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What Is Percentile Rank? How Is It Different From Percentage?

Updated on July 27, 2017
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Stephen Sinclair is a freelance Canadian writer who has been publishing professionally for several years.

How is percentile ranking different from percent?
How is percentile ranking different from percent? | Source

Related, but different concepts

Quantitative Specialists define percentile rank as indicating the "location of a score in a distribution," with percentiles ranging from 1 to 99. Percentiles show "the percentage of scores that a given value is higher or greater than."

For example, a test score in the 5th percentile scored better than 5 percent, and worse than 95 percent, of others. In order to calculate a score, or another piece of data's percentile rank, it is necessary to know its position within a distribution of other scores or data. A lone score or piece of data has no percentile rank.

Percentile rank also uses the concept of percentage, which is the notion of rate per 100. For example. a student who correctly gave 90 answers on a test with 120 questions, scored 75 percent, or (90/120)*100 = 75 percent. This is equivalent to saying that the student answered questions correctly at a rate of 75 per 100. On it's own, there is no way to consider this student's percentile rank, unless it is analysed in a distribution of test scores of students from the entire class, school, district, or even state or country.

Business publication Investor's Business Daily makes an innovative use of percentile rank with its Relative Strength rating, which is really just the percentile ranking of a given stock, based on its 12-month performance, which is calculated as a percent.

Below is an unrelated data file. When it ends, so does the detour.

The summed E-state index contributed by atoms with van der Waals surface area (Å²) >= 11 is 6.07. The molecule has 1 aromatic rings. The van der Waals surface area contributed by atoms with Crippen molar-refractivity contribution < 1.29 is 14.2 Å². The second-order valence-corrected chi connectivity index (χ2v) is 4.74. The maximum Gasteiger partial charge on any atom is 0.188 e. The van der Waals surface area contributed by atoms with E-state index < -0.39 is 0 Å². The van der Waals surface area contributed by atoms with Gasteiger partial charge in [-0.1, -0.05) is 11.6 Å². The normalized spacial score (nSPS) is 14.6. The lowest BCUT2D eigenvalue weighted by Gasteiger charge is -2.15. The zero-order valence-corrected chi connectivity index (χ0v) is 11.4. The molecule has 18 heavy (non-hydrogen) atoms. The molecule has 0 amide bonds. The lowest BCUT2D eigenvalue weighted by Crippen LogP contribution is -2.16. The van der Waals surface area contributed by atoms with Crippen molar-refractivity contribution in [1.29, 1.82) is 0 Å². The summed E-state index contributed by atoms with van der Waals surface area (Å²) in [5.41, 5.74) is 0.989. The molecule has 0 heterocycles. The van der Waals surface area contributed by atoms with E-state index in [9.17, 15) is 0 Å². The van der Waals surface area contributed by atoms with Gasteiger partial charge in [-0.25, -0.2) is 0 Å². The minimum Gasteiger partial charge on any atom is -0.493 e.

Percentile ranks and Normal curve equivalents

Source

Percentile ranking used in many fields

IBD calculates how much the shares of companies have gained, or lost, over the past 12 months and then ranks the shares with a percentile ranking. For example, the stock of a company with an IBD Relative Strength rating of 90 has outperformed the stock of 90 percent of all other companies over the past year.

As there are thousands of companies listed on the New York Stock Exchange and Nasdaq, there are equal numbered groups of companies within each percentile rank. The very best performing companies in the stock market belong to the 99th percentile. The next best group is the 98th percentile, all the way down to the 1st percentile, the worst performing group.

In December 2016, IBD reported on the Relative Strength, or percentile, ranking of Nvidia Corporation, which was 99. At the time, NVDA stock had returned close to 172 percent over the preceding 12 months: a very strong performance.

The amount NVDA stock returned is a percentage and is calculated as follows: ((price at end of period - price at beginning of period) / price at beginning of period)*100.

Stocks can be ranked by performance percentile

With the Nvidia example. the stock closed at $32.12 on December 2, 2015 and at a $87.44 on December 1, 2016. Using the formula from above:

(($87.44 - $32.12)/$32.12)*100

=($55.32/$32.12)*100

=1.7222*100

=172.2 percent

From this, the conclusion can be drawn that, because Nvidia stock is in the 99th percentile, and it has returned 172 percent, most other stocks have returned less than 172 percent. On a distribution of returns for the entire market, Nvidia stock might even be viewed as an outlier.

The U.S. Department of Commerce defines an outlier as "an observation that lies an abnormal distance from other values in a random sample from a population." The department continues, "Outliers should be investigated carefully. Often they contain valuable information about the process under investigation or the data gathering and recording process. Before considering the possible elimination of these points from the data, one should try to understand why they appeared and whether it is likely similar values will continue to appear. Of course, outliers are often bad data points."

With many types of data, including test scores and stock performance, individual data points tend to be more relatively tightly clustered in mid-range percentile groups, and more relatively widely spaced in low- and high-numbered, outlying, groups.

© 2017 Stephen Sinclair

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